While the film is almost universally loved, critics over the years have still managed to give Casablanca backhanded compliments, if not flat-out criticisms. On its 50th anniversary, the LA Times wrote that its charm comes from “the enduring craftsmanship of its resonantly hokey dialogue” – implying that what makes it great is that it’s not all that great. Its greatest strength is the “purity of its Golden Age Hollywoodness” – people are fascinated and enamored with the idea of a more glamorous time, where movie stars looked and talked and dressed like Bogart and Bergman. Films like Casablanca give the appearance of a simpler time, when everyone was simultaneously classy and quaint. Pauline Kael had similar critiques to the Times, writing, “It’s far from a great film, but it has a special appealingly schlocky romanticism, and you’re never really pressed to take its melodramatic twists and turns seriously.” The film is melodramatic and cheesy, but it speaks truths about romance and human nature – one of cinema’s greatest strengths as a narrative art form.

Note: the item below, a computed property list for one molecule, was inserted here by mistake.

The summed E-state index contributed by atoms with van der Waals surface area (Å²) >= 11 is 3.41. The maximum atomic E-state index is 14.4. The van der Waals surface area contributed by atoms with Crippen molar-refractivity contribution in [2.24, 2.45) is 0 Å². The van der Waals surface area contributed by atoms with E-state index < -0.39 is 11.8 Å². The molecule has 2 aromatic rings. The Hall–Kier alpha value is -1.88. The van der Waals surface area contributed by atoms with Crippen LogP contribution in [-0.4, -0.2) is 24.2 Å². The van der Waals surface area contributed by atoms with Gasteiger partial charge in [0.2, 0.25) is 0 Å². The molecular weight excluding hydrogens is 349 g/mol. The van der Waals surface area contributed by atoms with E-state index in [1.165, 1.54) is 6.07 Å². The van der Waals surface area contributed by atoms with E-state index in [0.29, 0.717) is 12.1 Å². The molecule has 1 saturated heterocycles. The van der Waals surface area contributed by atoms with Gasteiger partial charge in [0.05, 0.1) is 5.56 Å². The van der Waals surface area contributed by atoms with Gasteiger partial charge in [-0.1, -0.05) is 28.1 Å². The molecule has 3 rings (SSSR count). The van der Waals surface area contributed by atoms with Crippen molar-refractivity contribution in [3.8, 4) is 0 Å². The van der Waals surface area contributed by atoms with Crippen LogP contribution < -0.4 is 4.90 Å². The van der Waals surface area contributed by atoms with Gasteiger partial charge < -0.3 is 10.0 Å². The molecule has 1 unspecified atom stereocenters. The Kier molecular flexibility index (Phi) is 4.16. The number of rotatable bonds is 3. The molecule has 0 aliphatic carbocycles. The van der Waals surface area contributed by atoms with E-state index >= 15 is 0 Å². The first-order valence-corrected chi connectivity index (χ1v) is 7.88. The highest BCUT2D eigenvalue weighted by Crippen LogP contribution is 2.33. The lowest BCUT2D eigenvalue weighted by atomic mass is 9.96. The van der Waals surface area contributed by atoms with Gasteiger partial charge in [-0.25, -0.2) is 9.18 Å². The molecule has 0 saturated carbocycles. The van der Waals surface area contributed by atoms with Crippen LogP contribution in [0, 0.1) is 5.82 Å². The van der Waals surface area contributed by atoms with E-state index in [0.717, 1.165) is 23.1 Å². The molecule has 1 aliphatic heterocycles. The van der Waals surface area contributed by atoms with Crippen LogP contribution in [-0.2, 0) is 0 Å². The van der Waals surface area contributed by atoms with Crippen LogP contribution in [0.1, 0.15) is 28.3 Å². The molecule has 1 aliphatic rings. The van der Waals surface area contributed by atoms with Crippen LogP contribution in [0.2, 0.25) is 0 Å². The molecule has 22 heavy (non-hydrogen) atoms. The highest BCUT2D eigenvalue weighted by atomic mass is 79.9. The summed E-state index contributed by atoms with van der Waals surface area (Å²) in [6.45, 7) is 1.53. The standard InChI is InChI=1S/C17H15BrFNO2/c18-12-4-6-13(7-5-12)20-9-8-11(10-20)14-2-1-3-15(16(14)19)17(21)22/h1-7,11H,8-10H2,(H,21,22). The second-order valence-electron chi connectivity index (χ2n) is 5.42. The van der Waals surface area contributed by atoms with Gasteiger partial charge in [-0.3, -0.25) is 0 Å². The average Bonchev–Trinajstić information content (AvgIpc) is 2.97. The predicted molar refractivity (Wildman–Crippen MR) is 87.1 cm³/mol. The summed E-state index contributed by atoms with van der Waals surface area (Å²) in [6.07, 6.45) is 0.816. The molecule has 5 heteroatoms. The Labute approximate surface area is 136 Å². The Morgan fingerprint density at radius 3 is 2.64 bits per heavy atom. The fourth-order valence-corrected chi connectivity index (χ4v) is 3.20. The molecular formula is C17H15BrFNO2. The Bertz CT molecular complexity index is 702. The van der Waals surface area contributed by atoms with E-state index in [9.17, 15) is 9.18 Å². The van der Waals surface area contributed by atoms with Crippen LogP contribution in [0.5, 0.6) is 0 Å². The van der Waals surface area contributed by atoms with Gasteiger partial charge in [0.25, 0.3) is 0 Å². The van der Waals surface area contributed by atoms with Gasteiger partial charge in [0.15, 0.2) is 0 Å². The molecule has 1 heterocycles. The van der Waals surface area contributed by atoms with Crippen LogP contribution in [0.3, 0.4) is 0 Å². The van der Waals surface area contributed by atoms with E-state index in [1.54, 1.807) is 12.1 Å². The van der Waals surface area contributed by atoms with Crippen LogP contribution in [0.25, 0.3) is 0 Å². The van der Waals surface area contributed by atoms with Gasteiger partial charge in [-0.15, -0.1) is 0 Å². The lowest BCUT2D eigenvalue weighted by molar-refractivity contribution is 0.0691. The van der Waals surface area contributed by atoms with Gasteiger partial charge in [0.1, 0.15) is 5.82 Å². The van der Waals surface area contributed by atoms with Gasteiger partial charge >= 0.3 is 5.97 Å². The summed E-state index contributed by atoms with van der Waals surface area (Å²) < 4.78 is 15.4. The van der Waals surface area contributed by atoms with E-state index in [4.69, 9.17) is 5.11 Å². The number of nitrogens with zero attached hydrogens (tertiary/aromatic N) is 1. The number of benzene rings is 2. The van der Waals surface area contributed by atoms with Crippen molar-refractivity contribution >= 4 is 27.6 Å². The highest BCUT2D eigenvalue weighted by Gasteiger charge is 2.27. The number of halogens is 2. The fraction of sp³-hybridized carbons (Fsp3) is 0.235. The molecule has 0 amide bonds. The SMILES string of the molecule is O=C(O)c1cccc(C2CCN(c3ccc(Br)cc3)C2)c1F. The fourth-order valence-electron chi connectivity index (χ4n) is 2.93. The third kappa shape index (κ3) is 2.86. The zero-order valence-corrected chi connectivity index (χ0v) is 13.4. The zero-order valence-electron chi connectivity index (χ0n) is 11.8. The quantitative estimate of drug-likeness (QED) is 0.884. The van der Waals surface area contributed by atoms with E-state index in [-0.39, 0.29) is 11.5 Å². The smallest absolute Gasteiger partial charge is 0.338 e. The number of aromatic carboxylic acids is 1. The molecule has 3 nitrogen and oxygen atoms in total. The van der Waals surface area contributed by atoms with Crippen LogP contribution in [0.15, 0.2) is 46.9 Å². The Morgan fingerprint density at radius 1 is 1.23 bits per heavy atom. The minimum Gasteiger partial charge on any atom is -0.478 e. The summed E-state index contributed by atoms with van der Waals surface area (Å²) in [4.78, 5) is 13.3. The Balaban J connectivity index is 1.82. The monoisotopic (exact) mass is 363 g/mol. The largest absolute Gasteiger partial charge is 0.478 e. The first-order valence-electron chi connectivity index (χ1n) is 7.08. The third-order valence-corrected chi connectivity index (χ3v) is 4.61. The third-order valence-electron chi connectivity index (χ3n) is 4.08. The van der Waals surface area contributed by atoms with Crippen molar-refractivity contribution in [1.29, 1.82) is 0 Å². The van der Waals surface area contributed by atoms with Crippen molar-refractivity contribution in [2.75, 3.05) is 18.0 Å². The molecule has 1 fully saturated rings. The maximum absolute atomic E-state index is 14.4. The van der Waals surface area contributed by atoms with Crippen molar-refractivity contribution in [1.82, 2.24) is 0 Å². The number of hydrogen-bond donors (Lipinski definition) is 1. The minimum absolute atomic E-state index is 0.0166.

Eco’s theory about Casablanca’s enduring popularity is that the filmmakers’ inclusion of every archetype they could think of makes for an unforgettable work of art, and it’s one of the most convincing and in-depth observations on the subject. He notes that it is interesting because it is beautiful, and beautiful because it is interesting; the writers used so many tried and true cliches that it makes us dizzy and comes across as brilliant. Among the archetypes included are Passage to the Promised Land (out of Morocco), Unhappy Love (Rick and Ilsa), Redemption (Rick), Sacrifice (Ilsa), and the Triumph of Purity (the Bulgarian couple who receive exit visas). The key to Casablanca is that it has a little bit of everything, and Eco notes that “the resonance of intertextuality plays upon the spectator.” Bogart plays his classically cynical hero, Bergman is a mysterious woman, Peter Lorre bring a touch of Fritz Lang to the film, and the Nazi officers recall The Cabinet of Dr. Caligari. Casablanca is timeless because it beautifully brings together an infinite number of cliches that are as resonant today as they were in the ’40s.
Eco notes that while two cliches make us laugh, an endless number of cliches moves us, and this what makes Casablanca a special work of art. Seemingly put together out of the authors’ control, the film somehow came together perfectly and is now known as one of the most romantic movies of all time. Any list of great Hollywood movies includes Casablanca, and it’s often referenced in other Hollywood films including When Harry Met Sally and Play It Again, Sam. There are countless other films from the Golden Age of Hollywood that resemble it, but Casablanca’s perfect blend of cliches, star power, and romance have set it apart and elevated it to the almost magical status it occupies today.